What you need to know:
- Post-World War II period saw Britain put more pressure on her colonies, including Kenya, to intensify production to reduce dependence on fruit imports from the US.
- The quantities of pineapple exports increased during the 1950s. In 1954, 2,163 acres were under pineapple growing in Kiambu.
- Smallholders in Kiambu and Murang’a experienced unprecedented losses and turned to either tea or coffee.
- The fruits are grown in Kericho (Belgut), Nandi, Bungoma, Nyamira (Ikonge) and Homa Bay (Kochia and formerly Kabondo) without essential extension services.
Long before the British conquest of Kenya in 1895, the Portuguese had introduced pineapples on the Coast from Central and South America.
Its cultivation was confined to places like Kilifi and Lamu for over two centuries. It was not until 1904 that Allan Harries, an immigrant from South Africa, planted suckers which he had brought with him to Parklands, Nairobi.
This initial attempt failed. Later, trials by Harries’ son, Aldred Ivan Harries, who joined him in 1912, were quite successful.
The younger Harries had settled at Karamaini (later Thika) in Kiambu. During this early period, many Europeans planted pineapples and other imported fruits like apples, oranges and lemons for their own consumption.
Africans in Kiambu and neighbouring Fort Hall (Murang’a) started to grow the fruit in the 1930s.
During the depression and the Second World War, the colonial state attempted to expand production to other areas in Kenya including Nyanza.
The State’s primary aim was to expand the country’s agricultural base through the promotion of horticulture.
The Department of Agriculture transported thousands of suckers from Kiambu for distribution in Nyanza.
The efforts failed as farmers in the province were also being encouraged, actually forced, to grow cotton for export.
The post-World War II period saw Britain put more pressure on her colonies, including Kenya, to intensify production to reduce dependence on fruit imports from the US.
In 1949, Teita Concessions Limited acquired 12,000 acres to grow pineapples and several smallholders supplied the fruits to traders in Mombasa.
Lillywhite and Gibson established a pineapple factory in Kilifi. In 1950, a British firm, Pickering and West was allowed to enter a partnership with local European fruit growers, including Harries, to establish Kenya Canners to purchase and process and export the fruit.
In addition, the 1954-55 Swynnerton Plan arranged to assist African smallholders with titled lands and loans for the purpose. These efforts paid dividends though briefly.
The quantities of pineapple exports increased during the 1950s. In 1954, 2,163 acres were under pineapple growing in Kiambu.
Total pineapple sales to the canning in 1954 were 5,272 tonnes valued at £ 60,627. By 1957, the total acreage increased to 7,000.
Some 25 per cent and 75 per cent of the acreage were under European and African growers, respectively. The country exported 5,150 tonnes of pineapple juice valued at £ 584,000.
Unfortunately by 1960, pineapple production and export were beset by a major decline in export prices due to global overproduction.
This flooded the European and the British markets. Kenya Canners, which was over-dependent on the colonial state for a variety of infrastructure such as water supplies, roads, reduced freight rates and electricity and tariffs against imports could not cope with this development.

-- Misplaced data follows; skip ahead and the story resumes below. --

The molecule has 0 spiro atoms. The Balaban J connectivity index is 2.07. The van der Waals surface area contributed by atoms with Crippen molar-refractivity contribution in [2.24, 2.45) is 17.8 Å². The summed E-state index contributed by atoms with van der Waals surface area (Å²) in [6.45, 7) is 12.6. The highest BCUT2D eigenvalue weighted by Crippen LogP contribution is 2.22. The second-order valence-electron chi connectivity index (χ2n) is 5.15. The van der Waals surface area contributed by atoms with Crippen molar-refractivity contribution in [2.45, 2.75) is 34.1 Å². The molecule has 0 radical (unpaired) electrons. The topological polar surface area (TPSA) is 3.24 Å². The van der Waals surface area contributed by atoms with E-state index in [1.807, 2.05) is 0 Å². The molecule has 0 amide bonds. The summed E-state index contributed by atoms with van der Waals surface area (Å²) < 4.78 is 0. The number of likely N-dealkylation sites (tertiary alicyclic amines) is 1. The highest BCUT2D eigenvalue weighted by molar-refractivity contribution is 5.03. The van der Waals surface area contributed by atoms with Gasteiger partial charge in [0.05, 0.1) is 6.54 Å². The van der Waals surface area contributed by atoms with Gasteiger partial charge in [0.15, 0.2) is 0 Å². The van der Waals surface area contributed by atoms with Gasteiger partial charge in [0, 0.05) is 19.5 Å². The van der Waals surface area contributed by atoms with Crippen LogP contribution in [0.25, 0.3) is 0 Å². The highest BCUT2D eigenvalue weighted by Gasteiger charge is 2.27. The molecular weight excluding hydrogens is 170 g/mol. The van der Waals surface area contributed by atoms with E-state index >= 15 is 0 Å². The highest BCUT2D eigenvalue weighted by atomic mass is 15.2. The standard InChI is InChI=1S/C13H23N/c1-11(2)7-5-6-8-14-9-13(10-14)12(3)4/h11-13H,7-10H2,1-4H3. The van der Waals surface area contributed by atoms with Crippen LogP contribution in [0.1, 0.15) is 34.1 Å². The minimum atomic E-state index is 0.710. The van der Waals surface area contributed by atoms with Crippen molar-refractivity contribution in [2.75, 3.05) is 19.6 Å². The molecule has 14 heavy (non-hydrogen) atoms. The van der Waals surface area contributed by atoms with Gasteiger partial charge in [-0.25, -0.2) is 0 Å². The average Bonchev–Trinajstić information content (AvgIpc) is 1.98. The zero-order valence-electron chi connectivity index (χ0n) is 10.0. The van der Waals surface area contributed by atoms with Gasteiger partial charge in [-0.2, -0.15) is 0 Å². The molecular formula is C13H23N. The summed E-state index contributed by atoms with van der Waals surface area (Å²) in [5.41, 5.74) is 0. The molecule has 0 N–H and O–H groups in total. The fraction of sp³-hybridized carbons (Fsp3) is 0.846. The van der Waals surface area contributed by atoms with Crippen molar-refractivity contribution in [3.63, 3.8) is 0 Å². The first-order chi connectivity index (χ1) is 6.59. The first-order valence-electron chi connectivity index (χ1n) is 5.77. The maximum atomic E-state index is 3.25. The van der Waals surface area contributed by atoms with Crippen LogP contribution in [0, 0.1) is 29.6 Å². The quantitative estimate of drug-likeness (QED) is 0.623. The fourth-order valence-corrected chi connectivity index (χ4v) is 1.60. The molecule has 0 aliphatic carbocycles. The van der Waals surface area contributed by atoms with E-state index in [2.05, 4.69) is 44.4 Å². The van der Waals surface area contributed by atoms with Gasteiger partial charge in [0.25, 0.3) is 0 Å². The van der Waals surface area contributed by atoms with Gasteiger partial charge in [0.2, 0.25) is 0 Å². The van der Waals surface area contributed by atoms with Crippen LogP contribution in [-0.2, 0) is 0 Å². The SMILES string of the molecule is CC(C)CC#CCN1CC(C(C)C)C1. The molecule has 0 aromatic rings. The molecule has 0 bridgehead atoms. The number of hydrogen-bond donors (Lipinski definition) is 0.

The downturn in prices forced it to stop purchasing pineapples from both European growers and African smallholders.
The colonial government was forced to purchase the whole crop from Europeans to rescue them from imminent ruin.
Left on their own, African smallholders sold their produce to fellow Africans at throw away prices.
Meanwhile, the colonial State’s attempt to rescue Kenya Canners in early 1961 was unsuccessful until the appearance of California Packing Corporation (Calpak), later renamed Delmonte, around 1965.
Large acreage leases
This multinational firm possessed better experience in terms of scientific expertise. Moreover, its operations and market access were global.
It had for many years processed, dried and canned fruits in the US, Canada, Mexico, Britain, Italy, Venezuela, and pineapples in particular, in Hawaii, the Philippines, Costa Rica and Guatemala.
The firm’s possession of immense capital enabled it to buy out Kenya Canners in 1968.
Delmonte changed strategy, it preferred estate rather than smallholder production, as had been the practice since the 1950s.
This enabled the firm to grow and process its pineapple. It rejected African-grown pineapples, particularly those planted beyond a prescribed altitude as being of undesirable quality, including high sugar content, and stopped purchasing them.
Smallholders in Kiambu and Murang’a experienced unprecedented losses and turned to either tea or coffee.
The firm convinced the Kenyan government that its own style of pineapple production and processing was the best.
Its large acreage leases firmed their monopoly position in pineapple processing and export. These concessions were not in line with the provisions of Sessional Paper No. 10 of 1965.
Among them was that the government would encourage African pineapple growers through advancement of loans and provision of extension services.
The government’s arrangements with Delmonte continue to date, placing pineapple growers in a precarious situation.
The fruits are grown in Kericho (Belgut), Nandi, Bungoma, Nyamira (Ikonge) and Homa Bay (Kochia and formerly Kabondo) without essential extension services.
In the long run, practices such as mono-cropping and failure to use fertiliser have led to diminishing yields per acre.
Attacks by mealy bugs and fungi have worsened the situation. It is unsurprising that much of the pineapples consumed in western Kenya come from neighbouring Uganda.